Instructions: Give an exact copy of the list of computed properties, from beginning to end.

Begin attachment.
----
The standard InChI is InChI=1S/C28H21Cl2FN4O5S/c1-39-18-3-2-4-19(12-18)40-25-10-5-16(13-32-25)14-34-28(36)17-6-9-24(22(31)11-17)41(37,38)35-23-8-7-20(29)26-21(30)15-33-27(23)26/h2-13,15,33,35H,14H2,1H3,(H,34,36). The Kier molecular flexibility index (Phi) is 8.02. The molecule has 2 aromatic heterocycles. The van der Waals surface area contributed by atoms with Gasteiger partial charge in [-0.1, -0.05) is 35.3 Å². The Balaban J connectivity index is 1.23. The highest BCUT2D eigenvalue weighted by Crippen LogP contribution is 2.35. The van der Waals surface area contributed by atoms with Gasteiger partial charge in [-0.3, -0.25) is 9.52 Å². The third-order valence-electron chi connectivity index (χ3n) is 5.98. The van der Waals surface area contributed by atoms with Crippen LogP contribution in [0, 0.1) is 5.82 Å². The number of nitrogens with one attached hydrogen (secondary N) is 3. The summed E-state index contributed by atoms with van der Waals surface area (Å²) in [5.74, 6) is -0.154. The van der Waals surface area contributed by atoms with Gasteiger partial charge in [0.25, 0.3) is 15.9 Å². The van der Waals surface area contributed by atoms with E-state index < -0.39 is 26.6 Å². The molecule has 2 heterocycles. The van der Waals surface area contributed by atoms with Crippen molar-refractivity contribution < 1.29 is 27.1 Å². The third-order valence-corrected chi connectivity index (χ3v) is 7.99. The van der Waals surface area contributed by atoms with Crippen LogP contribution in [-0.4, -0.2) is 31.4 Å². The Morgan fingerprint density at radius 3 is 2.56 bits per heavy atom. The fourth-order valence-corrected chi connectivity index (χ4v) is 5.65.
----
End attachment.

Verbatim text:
The standard InChI is InChI=1S/C28H21Cl2FN4O5S/c1-39-18-3-2-4-19(12-18)40-25-10-5-16(13-32-25)14-34-28(36)17-6-9-24(22(31)11-17)41(37,38)35-23-8-7-20(29)26-21(30)15-33-27(23)26/h2-13,15,33,35H,14H2,1H3,(H,34,36). The Kier molecular flexibility index (Phi) is 8.02. The molecule has 2 aromatic heterocycles. The van der Waals surface area contributed by atoms with Gasteiger partial charge in [-0.1, -0.05) is 35.3 Å². The Balaban J connectivity index is 1.23. The highest BCUT2D eigenvalue weighted by Crippen LogP contribution is 2.35. The van der Waals surface area contributed by atoms with Gasteiger partial charge in [-0.3, -0.25) is 9.52 Å². The third-order valence-electron chi connectivity index (χ3n) is 5.98. The van der Waals surface area contributed by atoms with Crippen LogP contribution in [0, 0.1) is 5.82 Å². The number of nitrogens with one attached hydrogen (secondary N) is 3. The summed E-state index contributed by atoms with van der Waals surface area (Å²) in [5.74, 6) is -0.154. The van der Waals surface area contributed by atoms with Gasteiger partial charge in [0.25, 0.3) is 15.9 Å². The van der Waals surface area contributed by atoms with E-state index < -0.39 is 26.6 Å². The molecule has 2 heterocycles. The van der Waals surface area contributed by atoms with Crippen molar-refractivity contribution < 1.29 is 27.1 Å². The third-order valence-corrected chi connectivity index (χ3v) is 7.99. The van der Waals surface area contributed by atoms with Crippen LogP contribution in [-0.4, -0.2) is 31.4 Å². The Morgan fingerprint density at radius 3 is 2.56 bits per heavy atom. The fourth-order valence-corrected chi connectivity index (χ4v) is 5.65.